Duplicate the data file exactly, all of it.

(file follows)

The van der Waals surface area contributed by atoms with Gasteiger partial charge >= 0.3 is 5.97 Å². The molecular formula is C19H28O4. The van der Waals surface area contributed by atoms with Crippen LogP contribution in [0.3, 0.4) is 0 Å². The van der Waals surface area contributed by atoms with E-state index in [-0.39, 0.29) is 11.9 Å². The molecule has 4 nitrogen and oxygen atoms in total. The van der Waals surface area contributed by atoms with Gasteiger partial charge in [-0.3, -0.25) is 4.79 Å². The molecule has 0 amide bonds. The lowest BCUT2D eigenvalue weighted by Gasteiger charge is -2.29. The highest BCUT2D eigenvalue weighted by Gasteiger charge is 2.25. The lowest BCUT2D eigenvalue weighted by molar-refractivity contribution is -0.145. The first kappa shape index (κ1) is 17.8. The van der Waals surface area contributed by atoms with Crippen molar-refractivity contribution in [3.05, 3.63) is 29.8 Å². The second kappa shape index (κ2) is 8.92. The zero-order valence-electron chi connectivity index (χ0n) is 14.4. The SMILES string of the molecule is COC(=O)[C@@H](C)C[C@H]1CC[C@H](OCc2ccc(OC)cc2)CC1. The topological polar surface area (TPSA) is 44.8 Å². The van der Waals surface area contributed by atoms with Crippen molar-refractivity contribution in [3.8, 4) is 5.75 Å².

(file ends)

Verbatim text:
The van der Waals surface area contributed by atoms with Gasteiger partial charge >= 0.3 is 5.97 Å². The molecular formula is C19H28O4. The van der Waals surface area contributed by atoms with Crippen LogP contribution in [0.3, 0.4) is 0 Å². The van der Waals surface area contributed by atoms with E-state index in [-0.39, 0.29) is 11.9 Å². The molecule has 4 nitrogen and oxygen atoms in total. The van der Waals surface area contributed by atoms with Gasteiger partial charge in [-0.3, -0.25) is 4.79 Å². The molecule has 0 amide bonds. The lowest BCUT2D eigenvalue weighted by Gasteiger charge is -2.29. The highest BCUT2D eigenvalue weighted by Gasteiger charge is 2.25. The lowest BCUT2D eigenvalue weighted by molar-refractivity contribution is -0.145. The first kappa shape index (κ1) is 17.8. The van der Waals surface area contributed by atoms with Crippen molar-refractivity contribution in [3.05, 3.63) is 29.8 Å². The second kappa shape index (κ2) is 8.92. The zero-order valence-electron chi connectivity index (χ0n) is 14.4. The SMILES string of the molecule is COC(=O)[C@@H](C)C[C@H]1CC[C@H](OCc2ccc(OC)cc2)CC1. The topological polar surface area (TPSA) is 44.8 Å². The van der Waals surface area contributed by atoms with Crippen molar-refractivity contribution in [3.8, 4) is 5.75 Å².